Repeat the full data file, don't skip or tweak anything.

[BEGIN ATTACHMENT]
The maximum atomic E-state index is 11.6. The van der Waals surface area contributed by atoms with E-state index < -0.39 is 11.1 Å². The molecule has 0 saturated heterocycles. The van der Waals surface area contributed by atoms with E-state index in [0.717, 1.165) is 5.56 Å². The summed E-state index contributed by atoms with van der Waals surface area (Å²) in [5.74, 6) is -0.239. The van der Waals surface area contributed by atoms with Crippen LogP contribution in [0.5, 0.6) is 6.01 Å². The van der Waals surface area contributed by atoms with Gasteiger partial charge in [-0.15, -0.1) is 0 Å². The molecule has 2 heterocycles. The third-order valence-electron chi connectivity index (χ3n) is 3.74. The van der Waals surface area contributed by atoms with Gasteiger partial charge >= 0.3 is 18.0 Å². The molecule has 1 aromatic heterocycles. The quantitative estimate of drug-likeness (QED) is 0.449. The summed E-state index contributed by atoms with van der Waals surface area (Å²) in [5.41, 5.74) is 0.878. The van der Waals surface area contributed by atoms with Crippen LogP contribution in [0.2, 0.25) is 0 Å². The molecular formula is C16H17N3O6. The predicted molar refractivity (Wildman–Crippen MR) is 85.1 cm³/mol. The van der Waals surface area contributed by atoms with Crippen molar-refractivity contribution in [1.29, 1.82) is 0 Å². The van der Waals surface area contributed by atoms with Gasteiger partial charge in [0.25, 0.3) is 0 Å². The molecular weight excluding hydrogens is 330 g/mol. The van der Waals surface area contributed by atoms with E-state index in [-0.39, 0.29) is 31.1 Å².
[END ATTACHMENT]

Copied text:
The maximum atomic E-state index is 11.6. The van der Waals surface area contributed by atoms with E-state index < -0.39 is 11.1 Å². The molecule has 0 saturated heterocycles. The van der Waals surface area contributed by atoms with E-state index in [0.717, 1.165) is 5.56 Å². The summed E-state index contributed by atoms with van der Waals surface area (Å²) in [5.74, 6) is -0.239. The van der Waals surface area contributed by atoms with Crippen LogP contribution in [0.5, 0.6) is 6.01 Å². The van der Waals surface area contributed by atoms with Gasteiger partial charge in [-0.15, -0.1) is 0 Å². The molecule has 2 heterocycles. The third-order valence-electron chi connectivity index (χ3n) is 3.74. The van der Waals surface area contributed by atoms with Gasteiger partial charge >= 0.3 is 18.0 Å². The molecule has 1 aromatic heterocycles. The quantitative estimate of drug-likeness (QED) is 0.449. The summed E-state index contributed by atoms with van der Waals surface area (Å²) in [5.41, 5.74) is 0.878. The van der Waals surface area contributed by atoms with Crippen LogP contribution in [0.2, 0.25) is 0 Å². The molecular formula is C16H17N3O6. The predicted molar refractivity (Wildman–Crippen MR) is 85.1 cm³/mol. The van der Waals surface area contributed by atoms with Crippen molar-refractivity contribution in [1.29, 1.82) is 0 Å². The van der Waals surface area contributed by atoms with Gasteiger partial charge in [0.25, 0.3) is 0 Å². The molecular weight excluding hydrogens is 330 g/mol. The van der Waals surface area contributed by atoms with E-state index in [-0.39, 0.29) is 31.1 Å².